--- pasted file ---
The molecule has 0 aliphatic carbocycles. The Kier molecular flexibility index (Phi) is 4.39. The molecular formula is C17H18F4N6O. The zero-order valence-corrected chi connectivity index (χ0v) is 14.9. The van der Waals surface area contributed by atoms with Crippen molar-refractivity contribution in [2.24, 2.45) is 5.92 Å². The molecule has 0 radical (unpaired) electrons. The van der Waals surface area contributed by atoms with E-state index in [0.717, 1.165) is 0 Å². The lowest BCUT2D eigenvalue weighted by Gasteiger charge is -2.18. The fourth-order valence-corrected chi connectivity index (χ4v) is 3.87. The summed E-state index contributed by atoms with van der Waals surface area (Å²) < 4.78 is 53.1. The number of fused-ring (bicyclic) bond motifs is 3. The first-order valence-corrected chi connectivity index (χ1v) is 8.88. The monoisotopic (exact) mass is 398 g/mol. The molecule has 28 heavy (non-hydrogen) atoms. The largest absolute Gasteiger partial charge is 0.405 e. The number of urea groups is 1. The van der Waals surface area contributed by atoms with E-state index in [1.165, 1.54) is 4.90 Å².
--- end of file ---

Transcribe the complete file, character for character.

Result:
The molecule has 0 aliphatic carbocycles. The Kier molecular flexibility index (Phi) is 4.39. The molecular formula is C17H18F4N6O. The zero-order valence-corrected chi connectivity index (χ0v) is 14.9. The van der Waals surface area contributed by atoms with Crippen molar-refractivity contribution in [2.24, 2.45) is 5.92 Å². The molecule has 0 radical (unpaired) electrons. The van der Waals surface area contributed by atoms with E-state index in [0.717, 1.165) is 0 Å². The lowest BCUT2D eigenvalue weighted by Gasteiger charge is -2.18. The fourth-order valence-corrected chi connectivity index (χ4v) is 3.87. The summed E-state index contributed by atoms with van der Waals surface area (Å²) < 4.78 is 53.1. The number of fused-ring (bicyclic) bond motifs is 3. The first-order valence-corrected chi connectivity index (χ1v) is 8.88. The monoisotopic (exact) mass is 398 g/mol. The molecule has 28 heavy (non-hydrogen) atoms. The largest absolute Gasteiger partial charge is 0.405 e. The number of urea groups is 1. The van der Waals surface area contributed by atoms with E-state index in [1.165, 1.54) is 4.90 Å².